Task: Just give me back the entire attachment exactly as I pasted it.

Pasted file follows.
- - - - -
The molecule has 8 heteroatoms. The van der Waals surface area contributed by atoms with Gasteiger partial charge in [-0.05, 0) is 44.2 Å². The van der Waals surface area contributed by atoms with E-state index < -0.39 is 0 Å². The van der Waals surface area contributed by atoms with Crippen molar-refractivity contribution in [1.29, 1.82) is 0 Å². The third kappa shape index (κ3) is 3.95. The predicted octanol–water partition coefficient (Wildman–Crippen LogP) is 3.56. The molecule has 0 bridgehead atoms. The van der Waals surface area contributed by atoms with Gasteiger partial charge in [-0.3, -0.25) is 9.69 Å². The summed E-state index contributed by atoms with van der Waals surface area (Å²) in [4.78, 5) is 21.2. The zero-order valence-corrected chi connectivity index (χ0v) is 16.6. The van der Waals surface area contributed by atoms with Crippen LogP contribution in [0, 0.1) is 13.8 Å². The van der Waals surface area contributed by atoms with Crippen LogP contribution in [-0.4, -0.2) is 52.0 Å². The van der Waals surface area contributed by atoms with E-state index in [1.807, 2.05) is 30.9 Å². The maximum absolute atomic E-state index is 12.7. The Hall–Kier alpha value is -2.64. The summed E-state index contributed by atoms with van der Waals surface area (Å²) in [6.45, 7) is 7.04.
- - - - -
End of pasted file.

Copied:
The molecule has 8 heteroatoms. The van der Waals surface area contributed by atoms with Gasteiger partial charge in [-0.05, 0) is 44.2 Å². The van der Waals surface area contributed by atoms with E-state index < -0.39 is 0 Å². The van der Waals surface area contributed by atoms with Crippen molar-refractivity contribution in [1.29, 1.82) is 0 Å². The third kappa shape index (κ3) is 3.95. The predicted octanol–water partition coefficient (Wildman–Crippen LogP) is 3.56. The molecule has 0 bridgehead atoms. The van der Waals surface area contributed by atoms with Gasteiger partial charge in [-0.3, -0.25) is 9.69 Å². The summed E-state index contributed by atoms with van der Waals surface area (Å²) in [4.78, 5) is 21.2. The zero-order valence-corrected chi connectivity index (χ0v) is 16.6. The van der Waals surface area contributed by atoms with Crippen LogP contribution in [0, 0.1) is 13.8 Å². The van der Waals surface area contributed by atoms with Crippen LogP contribution in [-0.4, -0.2) is 52.0 Å². The van der Waals surface area contributed by atoms with E-state index in [1.807, 2.05) is 30.9 Å². The maximum absolute atomic E-state index is 12.7. The Hall–Kier alpha value is -2.64. The summed E-state index contributed by atoms with van der Waals surface area (Å²) in [6.45, 7) is 7.04.